While the most obvious route for an allergic exposure is unintentional ingestion, some reactions are possible through external exposure. The NEJ study noted that peanut allergies are much more common (about 7 times) in infants who had oozing, crusted skin rashes as infants. Airborne particles in a farm- or factory-scale shelling or crushing environment, or from cooking, can produce respiratory effects in exposed allergic individuals. Empirical testing has discredited some reports of this type and shown some to be exaggerated. Residue on surfaces has been known to cause minor skin rashes, though not anaphylaxis. In The Peanut Allergy Answer Book, Harvard pediatrician Michael Young characterizes this secondary contact risk to allergic individuals as rare and limited to minor symptoms. Some reactions have been noted to be psychogenic in nature, the result of conditioning and belief rather than a true chemical reaction. Blinded, placebo-controlled studies by Sicherer et al. were unable to produce any reactions using the odor of peanut butter or its mere proximity.
Diagnosis of food allergies, including peanut allergy, begins with a medical history and physical examination. National Institute of Allergy and Infectious Diseases guidelines recommend that parent and patient reports of food allergy be confirmed by a doctor because "multiple studies demonstrate 50% to 90% of presumed food allergies are not allergies."
Skin prick tests can be used to confirm specific food allergies. Skin prick tests are designed to identify specific IgE bound to cutaneous mast cells. During the test, a glycerinated allergen extract drop is placed on the patient's skin. The patient's skin is then pricked through the drop. This procedure is repeated with two controls: a histamine drop designed to elicit an allergic response, and a saline drop designed to elicit no allergic response. The wheal that develops from the glycerinated extract drop is compared against the saline control. A positive allergic test is one in which the extract wheal is 3mm larger than the saline wheal. A positive skin prick test is about 50% accurate, so a positive skin prick test alone is not diagnostic of food allergies.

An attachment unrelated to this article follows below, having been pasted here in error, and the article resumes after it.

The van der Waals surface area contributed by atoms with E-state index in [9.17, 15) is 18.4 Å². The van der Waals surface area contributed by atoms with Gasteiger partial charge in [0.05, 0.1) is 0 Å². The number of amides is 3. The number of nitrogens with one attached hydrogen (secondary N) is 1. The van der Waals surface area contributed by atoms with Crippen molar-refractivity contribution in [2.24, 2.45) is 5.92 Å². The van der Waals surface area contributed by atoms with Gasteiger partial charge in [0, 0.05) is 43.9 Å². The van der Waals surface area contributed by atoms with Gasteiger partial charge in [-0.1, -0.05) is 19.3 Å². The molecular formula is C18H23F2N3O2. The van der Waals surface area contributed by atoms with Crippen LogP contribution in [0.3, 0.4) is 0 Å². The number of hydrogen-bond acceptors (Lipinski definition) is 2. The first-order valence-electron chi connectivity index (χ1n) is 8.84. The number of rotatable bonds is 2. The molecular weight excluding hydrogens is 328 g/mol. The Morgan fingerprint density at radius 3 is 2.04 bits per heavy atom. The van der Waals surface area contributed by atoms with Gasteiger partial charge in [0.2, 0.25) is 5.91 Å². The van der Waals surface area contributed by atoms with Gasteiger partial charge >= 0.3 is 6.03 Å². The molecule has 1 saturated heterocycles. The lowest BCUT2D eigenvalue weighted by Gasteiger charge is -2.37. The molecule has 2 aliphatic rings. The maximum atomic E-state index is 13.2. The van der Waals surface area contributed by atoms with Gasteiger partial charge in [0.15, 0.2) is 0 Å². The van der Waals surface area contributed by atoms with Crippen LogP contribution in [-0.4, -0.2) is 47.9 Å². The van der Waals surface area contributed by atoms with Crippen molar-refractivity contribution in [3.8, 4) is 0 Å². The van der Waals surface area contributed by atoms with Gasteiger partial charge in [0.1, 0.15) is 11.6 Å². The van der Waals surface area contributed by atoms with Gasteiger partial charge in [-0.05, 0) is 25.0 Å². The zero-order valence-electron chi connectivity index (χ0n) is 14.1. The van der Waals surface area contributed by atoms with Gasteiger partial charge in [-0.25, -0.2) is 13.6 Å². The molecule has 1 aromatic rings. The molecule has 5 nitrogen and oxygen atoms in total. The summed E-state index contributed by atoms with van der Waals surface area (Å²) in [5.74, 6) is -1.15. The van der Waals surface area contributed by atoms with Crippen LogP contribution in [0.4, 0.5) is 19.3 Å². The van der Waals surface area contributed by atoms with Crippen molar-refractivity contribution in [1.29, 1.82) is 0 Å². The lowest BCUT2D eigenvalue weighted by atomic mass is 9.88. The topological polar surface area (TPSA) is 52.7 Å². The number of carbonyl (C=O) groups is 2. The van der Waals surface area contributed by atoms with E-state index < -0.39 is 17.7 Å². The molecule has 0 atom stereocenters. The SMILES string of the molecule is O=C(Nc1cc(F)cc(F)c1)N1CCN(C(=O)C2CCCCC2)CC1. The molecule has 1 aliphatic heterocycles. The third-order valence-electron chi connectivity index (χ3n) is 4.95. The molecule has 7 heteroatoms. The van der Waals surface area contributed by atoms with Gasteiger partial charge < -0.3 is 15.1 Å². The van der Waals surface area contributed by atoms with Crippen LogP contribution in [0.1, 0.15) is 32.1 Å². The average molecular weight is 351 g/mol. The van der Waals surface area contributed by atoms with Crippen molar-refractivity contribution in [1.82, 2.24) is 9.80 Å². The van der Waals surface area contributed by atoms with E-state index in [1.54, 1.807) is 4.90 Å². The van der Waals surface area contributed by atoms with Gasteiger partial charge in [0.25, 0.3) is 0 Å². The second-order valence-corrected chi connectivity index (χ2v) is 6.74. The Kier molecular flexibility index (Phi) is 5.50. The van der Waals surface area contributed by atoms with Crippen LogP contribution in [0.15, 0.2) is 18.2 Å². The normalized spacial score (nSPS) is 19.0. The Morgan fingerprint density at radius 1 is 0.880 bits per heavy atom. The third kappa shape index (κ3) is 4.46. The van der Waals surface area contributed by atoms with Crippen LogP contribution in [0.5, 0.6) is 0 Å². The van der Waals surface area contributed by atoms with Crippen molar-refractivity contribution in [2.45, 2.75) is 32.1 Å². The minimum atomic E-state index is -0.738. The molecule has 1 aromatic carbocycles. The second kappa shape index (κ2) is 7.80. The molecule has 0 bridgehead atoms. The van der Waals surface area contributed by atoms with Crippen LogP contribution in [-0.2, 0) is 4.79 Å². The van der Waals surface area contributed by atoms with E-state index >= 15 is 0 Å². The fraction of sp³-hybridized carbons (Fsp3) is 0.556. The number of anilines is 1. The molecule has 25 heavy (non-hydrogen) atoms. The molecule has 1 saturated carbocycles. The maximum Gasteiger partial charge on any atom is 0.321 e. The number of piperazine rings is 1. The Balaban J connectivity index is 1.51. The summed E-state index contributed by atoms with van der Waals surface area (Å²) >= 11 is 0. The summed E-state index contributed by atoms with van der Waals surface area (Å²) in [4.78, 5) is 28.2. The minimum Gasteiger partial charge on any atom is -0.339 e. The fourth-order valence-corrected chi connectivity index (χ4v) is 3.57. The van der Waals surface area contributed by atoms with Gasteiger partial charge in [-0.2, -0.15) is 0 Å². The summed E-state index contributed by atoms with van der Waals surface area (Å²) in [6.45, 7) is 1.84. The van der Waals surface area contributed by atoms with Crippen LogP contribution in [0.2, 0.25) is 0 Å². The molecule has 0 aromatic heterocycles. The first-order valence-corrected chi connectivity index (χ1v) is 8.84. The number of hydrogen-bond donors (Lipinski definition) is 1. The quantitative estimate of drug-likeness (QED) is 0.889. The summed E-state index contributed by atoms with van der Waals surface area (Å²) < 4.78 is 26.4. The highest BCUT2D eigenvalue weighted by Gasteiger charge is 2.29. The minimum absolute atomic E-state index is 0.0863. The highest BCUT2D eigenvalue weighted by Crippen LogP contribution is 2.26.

The "gold standard" of diagnostic tests is a double-blind placebo-controlled oral food challenge. At least two weeks prior to an oral food challenge, the person is placed on an elimination diet where the suspected allergen is avoided. During the oral food challenge, they are administered a full age-appropriate serving of a suspected allergen in escalating size increments. They are continuously monitored for allergic reaction during the test, and the challenge is stopped and treatment administered at the first objective sign of allergic reaction.
Oral food challenges pose risks. In a study of 584 oral food challenges administered to 382 patients, 48% (253) of challenges resulted in allergic reactions. 28% (72) of these challenges resulted in "severe" reactions, which were defined by the study as a patient having: lower respiratory symptoms; cardiovascular symptoms; or any four other, more minor, symptoms. Double-blind placebo-controlled oral food challenges are also time consuming and require close medical supervision. Because of these drawbacks to the double-blind placebo-controlled oral food challenge, open food challenges are the most commonly used form of food challenge. Open food challenges are those in which a patient is fed an age-appropriate serving of a suspected food allergen in its natural form. The observation of objective symptoms resulting from ingestion of the food, such as vomiting or wheezing, is considered diagnostic of food allergy if the symptoms correlate with findings from the patient’s medical history and laboratory testing such as the skin prick test.